Visayan Creation Myth, Part 2 - Populating the World
Hello everyone! Kumusta ka? Today, I’m going to finish up my retelling of the Visayan creation myth as well as tying up some odds and ends about the Visayan religion. Well, superficial odds and ends. More in-depth explanations are going to have to come later.
So—for—now, let’s start with the rest of the story.
Maguayan hesitated before she planted the seed. Kaptan had handed it to her so gently and gingerly that the energy of the universe seemed to give pause to mark the occasion. She had not been spared the urge, either. With the weight of the moment crushing her, she could scarcely breathe herself.
This had seemed like such a brilliant idea before, but now, in the silence of the universe and with the bodies of her grandchildren surrounding her, doubt started to creep in.
But they had created so much before, she hurriedly reminded herself, and they had already set the heavens alight and built up the ground below. This was undoubtedly something they could do. Then again, she was not concerned with whether or not it was possible. She worried if it were wise.
In all honesty, it likely was not. And she knew this. Her feet rested on evidence that it was not. Beings such as the ones Kaptan was proposing—beings with freewill and direction—had the potential to turn on them. They bent towards chaos. Or they could, if they lost sight of the true order of things. Just as their grandchild had done. And if they could do that, children of their line and recipients of so much love and care, then all beings could do the same.
Maguayan looked above. Even the delicate balance they had right then could all come apart. The stars, moon, and sun could give up their lights and plunge the world into unexpected darkness on a whim, an ill-advised whim. It was just another thing to be concerned about, a worry to plague their thoughts.
But at the same time, there had been something beautiful about having other beings around, back when it was their children and then their grandchildren. There was a beauty in that life. In having life. Then again, she reminded herself, she and Kaptan could be content alone, but actually… they could never be alone. Not anymore. Being alone was completely impossible, now that the memories of the past had come to be, forever lingering in their minds and hearts. These ghosts of all that had been and could have been would always stay with them, no matter what she chose to do.
The sounds of new life could chase away the creaks of so many ghosts. And so believing that things could only change for the better. Maguayan bent down and planted the seed into one of the islands. And with that, she released the breath she was holding.
It would take some time, but the gods were patient. They were unconcerned with the passing of days or years as they watched the small sprout appear.
Soon enough, a bamboo tree rose up from the spot. That small sprout gradually grew into the mightiest of trees, fueled by the light above and by the careful tutelage of the two deities. It towered over the land beneath it, hearty enough to not sway in the now free-blowing winds. One day, from one of the largest branches, the first man and woman emerged from the tree. The man was named Sikalak, and the woman was called Sikabag. They became the parents of the whole human race.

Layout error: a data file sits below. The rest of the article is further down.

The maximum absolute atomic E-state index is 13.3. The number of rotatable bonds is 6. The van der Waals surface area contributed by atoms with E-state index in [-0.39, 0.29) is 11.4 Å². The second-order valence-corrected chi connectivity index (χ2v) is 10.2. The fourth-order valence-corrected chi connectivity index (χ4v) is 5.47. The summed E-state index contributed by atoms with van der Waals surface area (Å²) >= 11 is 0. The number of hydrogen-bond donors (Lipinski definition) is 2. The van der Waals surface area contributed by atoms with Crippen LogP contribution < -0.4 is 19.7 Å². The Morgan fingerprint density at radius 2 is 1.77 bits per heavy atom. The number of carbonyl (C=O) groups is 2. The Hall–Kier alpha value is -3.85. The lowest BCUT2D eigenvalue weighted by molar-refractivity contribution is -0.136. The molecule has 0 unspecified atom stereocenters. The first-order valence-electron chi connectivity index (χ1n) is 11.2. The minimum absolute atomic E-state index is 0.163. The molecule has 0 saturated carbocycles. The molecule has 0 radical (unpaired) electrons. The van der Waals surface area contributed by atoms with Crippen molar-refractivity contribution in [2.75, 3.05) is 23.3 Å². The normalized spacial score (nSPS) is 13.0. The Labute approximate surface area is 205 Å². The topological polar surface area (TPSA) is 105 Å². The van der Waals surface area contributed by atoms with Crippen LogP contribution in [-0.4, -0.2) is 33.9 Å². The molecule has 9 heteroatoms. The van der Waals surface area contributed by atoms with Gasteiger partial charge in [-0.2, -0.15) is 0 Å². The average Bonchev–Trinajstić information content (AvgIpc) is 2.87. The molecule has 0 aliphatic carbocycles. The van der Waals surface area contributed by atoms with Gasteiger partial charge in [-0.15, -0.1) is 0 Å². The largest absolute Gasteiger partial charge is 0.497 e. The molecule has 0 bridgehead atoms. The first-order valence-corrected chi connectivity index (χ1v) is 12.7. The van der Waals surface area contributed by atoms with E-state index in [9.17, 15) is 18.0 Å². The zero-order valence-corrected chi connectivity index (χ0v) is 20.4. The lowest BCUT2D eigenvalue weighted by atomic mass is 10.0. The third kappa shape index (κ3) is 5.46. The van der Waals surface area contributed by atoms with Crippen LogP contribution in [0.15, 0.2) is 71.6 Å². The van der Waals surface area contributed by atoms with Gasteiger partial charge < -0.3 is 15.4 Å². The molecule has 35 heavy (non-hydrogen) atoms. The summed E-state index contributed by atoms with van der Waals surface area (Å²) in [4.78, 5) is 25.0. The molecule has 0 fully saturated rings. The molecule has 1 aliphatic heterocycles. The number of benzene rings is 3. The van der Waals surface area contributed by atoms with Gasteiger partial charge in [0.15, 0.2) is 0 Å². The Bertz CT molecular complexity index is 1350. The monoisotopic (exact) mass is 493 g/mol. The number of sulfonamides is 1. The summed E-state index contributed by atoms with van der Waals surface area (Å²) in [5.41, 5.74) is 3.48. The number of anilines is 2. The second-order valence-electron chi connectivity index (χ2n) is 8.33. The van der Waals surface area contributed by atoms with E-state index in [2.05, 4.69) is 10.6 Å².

That would come in time, however. At first, they started with only two children: a son whom they named Libo and a daughter whom they named Saman.
This small family was nothing if not peaceful. They lived happily for many days without incident, minding the order of the world and the wishes of the gods. In time, they had more children. It would be peaceful again, and then they would have more.
They family continued to grow. Slowly at first, but in these early days, time was never a concern. It moved more slowly then. The gods could keep it at bay and keep the people living far longer than anything we could currently imagine. And Kaptan and Maguayan would always do so, if it meant savoring the beauty of the moment.
The family continued to grow. As did the world around them, a world Kaptan and Maguayan continued to populate with more creatures and plants and landscapes or anything else they could imagine. There seemed to be no limit to what could be done once that single seed took root. Rather, there was no need for limits. The world was good. Creation was good and happy, so why not make more of it?
The youngest son of the first man and woman was named Pandaguan. By then, the land his family dwelt upon was full of life. He had many brothers and sisters some of whom had had their own children already. And by then, it was not just people running about. The world was full as well, full of things human beings could see and other things they could not even imagine. He in the center of a large community, amidst benevolent wilderness. He thrived in that excitement. He loved it. Well, he loved most of it.
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Pandaguan had large, inquisitive eyes, and he used them to study every little thing around him. He wanted to make sense of the world. He was desperate to understand. Of course, it helped that he was naturally very smart and clever. His endeavors were always met with great successes. Because of this, he was treasured by his parents and all of his community. They held him in great pride and esteem.
Distracted by their pride, they could not see the air of mischief in his eyes. No one noticed, or if they did, they assumed that twinkle was from something else. What else, they didn’t try to guess, but certainly it was nothing to be worried about.